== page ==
The Single Select edit routine is one of the Agency's SSN/name matching routines used to resolve unmatched name and SSN data submitted to SSA in employers' wage reports (see Appendix C for a list of matching routines and related correspondence). The Single Select edit assumes the individual's reported last name is correct, but some mistake has been made with the SSN. Single Select creates up to 89 possible variations of the SSN and matches them against the Numident. If one SSN/name match is found, the earnings are posted to the validated SSN. If no exact match is found on the last name, the Single Select edit is extended further to search for a match on the individual's entire name. If the SSN/name is validated through this new Extended Single Select edit routine, the earnings are posted to that validated SSN. If the extended search fails to validate the name and SSN, the record is marked as invalid and is posted to the ESF.
SSA uses the ESF Reinstates File to record earnings items posted as a result of the Single Select edit, as well as other edits, to maintain a record of the change from the reported name/SSN to the corrected name/SSN. The Reinstates File was not designed to maintain a record on every reinstatement, but instead maintain sufficient information on each unique correction so that this information can be used if the same error is reported in future TYs by the same employer.
RESULTS OF REVIEW
Our review found that SSA's Single Select edit routine has been an effective edit for resolving name/SSN mismatches on reported FICA earnings. The edit has corrected an estimated 46.6 million items associated with approximately $228 billion in earnings since TY 1937. Moreover, we reviewed a sample of postings and determined that the earnings items posted to the MEF were consistent with the identity and work history of the located earners. While we found that the Extended Single Select corrections were not being properly identified in SSA's ESF Reinstates File at the time of our audit, SSA has since corrected this problem. Finally, we found anomalies related to non-FICA earnings, though we determined the problems related to employer reporting issues and were not associated with the Single Select edit process. The non-FICA earnings issues we identified related to five employers who reported excessive amounts for Health Savings Accounts (HSA) and deferred compensation.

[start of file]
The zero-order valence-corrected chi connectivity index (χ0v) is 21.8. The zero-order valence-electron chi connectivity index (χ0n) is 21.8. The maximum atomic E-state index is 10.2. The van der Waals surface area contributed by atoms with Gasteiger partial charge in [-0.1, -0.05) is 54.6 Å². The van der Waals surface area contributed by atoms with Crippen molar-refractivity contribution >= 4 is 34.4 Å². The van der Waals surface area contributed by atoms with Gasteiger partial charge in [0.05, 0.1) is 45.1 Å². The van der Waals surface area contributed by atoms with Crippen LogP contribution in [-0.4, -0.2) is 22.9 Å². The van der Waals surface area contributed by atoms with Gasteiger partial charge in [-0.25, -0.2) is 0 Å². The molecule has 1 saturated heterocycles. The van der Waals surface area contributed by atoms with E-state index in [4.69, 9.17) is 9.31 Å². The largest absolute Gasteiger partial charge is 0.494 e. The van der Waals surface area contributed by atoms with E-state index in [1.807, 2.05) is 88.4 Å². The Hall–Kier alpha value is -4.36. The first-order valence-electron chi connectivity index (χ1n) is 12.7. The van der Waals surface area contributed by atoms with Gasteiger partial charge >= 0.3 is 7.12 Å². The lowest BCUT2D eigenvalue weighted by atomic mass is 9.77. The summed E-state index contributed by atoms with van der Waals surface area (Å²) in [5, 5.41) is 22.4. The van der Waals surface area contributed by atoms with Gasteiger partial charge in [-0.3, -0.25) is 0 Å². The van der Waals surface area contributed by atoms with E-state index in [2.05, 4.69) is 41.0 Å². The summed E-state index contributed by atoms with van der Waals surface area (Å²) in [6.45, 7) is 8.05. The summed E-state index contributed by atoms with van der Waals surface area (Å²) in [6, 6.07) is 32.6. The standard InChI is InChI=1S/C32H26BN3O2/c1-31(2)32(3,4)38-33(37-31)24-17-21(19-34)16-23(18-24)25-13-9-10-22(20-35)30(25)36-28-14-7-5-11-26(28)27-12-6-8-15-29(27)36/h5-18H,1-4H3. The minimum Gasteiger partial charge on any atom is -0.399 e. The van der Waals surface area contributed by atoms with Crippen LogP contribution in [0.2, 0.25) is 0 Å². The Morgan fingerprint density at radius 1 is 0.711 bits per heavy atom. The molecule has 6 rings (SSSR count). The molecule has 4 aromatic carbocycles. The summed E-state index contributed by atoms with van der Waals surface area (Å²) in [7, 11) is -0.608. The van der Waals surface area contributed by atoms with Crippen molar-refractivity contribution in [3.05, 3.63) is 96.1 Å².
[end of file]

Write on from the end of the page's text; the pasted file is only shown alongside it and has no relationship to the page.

SINGLE SELECT CORRECTIONS
We estimate that the Single Select process has reinstated an estimated 46.6 million items representing approximately $228 billion in earnings between TYs 1937 and 2005. When compared to the other edit processes, Single Select has resolved the most mismatched names/SSNs on reported earnings. While we found that the Extended Single Select corrections were not being properly identified in SSA's ESF Reinstates File at the time of our audit, SSA has since corrected this problem.